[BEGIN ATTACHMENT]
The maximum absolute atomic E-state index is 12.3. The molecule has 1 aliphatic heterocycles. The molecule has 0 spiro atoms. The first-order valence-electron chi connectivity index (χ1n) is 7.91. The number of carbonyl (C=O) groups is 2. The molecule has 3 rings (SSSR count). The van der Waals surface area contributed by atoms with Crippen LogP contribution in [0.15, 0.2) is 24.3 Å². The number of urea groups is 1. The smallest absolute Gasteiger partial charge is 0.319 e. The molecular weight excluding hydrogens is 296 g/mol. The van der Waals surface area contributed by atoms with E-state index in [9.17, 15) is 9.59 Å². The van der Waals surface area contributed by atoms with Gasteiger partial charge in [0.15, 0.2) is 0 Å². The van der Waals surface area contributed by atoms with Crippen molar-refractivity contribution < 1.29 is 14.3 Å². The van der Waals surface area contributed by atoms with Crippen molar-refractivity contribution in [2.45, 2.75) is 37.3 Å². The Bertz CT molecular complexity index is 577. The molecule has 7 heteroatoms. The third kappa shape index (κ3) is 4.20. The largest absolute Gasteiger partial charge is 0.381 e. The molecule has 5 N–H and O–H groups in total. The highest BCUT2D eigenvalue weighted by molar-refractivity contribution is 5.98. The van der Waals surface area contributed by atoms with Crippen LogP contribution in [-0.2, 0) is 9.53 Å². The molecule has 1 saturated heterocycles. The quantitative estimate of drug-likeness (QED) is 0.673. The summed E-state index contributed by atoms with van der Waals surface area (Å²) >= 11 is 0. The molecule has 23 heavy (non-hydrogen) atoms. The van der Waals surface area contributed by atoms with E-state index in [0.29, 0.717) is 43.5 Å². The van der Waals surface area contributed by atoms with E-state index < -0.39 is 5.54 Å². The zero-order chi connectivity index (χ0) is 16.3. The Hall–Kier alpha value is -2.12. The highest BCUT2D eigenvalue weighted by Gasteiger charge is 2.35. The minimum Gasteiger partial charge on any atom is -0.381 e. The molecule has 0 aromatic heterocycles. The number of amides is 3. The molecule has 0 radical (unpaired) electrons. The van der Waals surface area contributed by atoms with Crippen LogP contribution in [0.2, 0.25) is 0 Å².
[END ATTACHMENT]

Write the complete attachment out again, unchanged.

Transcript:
The maximum absolute atomic E-state index is 12.3. The molecule has 1 aliphatic heterocycles. The molecule has 0 spiro atoms. The first-order valence-electron chi connectivity index (χ1n) is 7.91. The number of carbonyl (C=O) groups is 2. The molecule has 3 rings (SSSR count). The van der Waals surface area contributed by atoms with Crippen LogP contribution in [0.15, 0.2) is 24.3 Å². The number of urea groups is 1. The smallest absolute Gasteiger partial charge is 0.319 e. The molecular weight excluding hydrogens is 296 g/mol. The van der Waals surface area contributed by atoms with E-state index in [9.17, 15) is 9.59 Å². The van der Waals surface area contributed by atoms with Gasteiger partial charge in [0.15, 0.2) is 0 Å². The van der Waals surface area contributed by atoms with Crippen molar-refractivity contribution < 1.29 is 14.3 Å². The van der Waals surface area contributed by atoms with Crippen molar-refractivity contribution in [2.45, 2.75) is 37.3 Å². The Bertz CT molecular complexity index is 577. The molecule has 7 heteroatoms. The third kappa shape index (κ3) is 4.20. The largest absolute Gasteiger partial charge is 0.381 e. The molecule has 5 N–H and O–H groups in total. The highest BCUT2D eigenvalue weighted by molar-refractivity contribution is 5.98. The van der Waals surface area contributed by atoms with Crippen LogP contribution in [-0.2, 0) is 9.53 Å². The molecule has 1 saturated heterocycles. The quantitative estimate of drug-likeness (QED) is 0.673. The summed E-state index contributed by atoms with van der Waals surface area (Å²) >= 11 is 0. The molecule has 23 heavy (non-hydrogen) atoms. The van der Waals surface area contributed by atoms with E-state index in [0.29, 0.717) is 43.5 Å². The van der Waals surface area contributed by atoms with E-state index < -0.39 is 5.54 Å². The zero-order chi connectivity index (χ0) is 16.3. The Hall–Kier alpha value is -2.12. The highest BCUT2D eigenvalue weighted by Gasteiger charge is 2.35. The minimum Gasteiger partial charge on any atom is -0.381 e. The molecule has 0 aromatic heterocycles. The number of amides is 3. The molecule has 0 radical (unpaired) electrons. The van der Waals surface area contributed by atoms with Crippen LogP contribution in [0.2, 0.25) is 0 Å².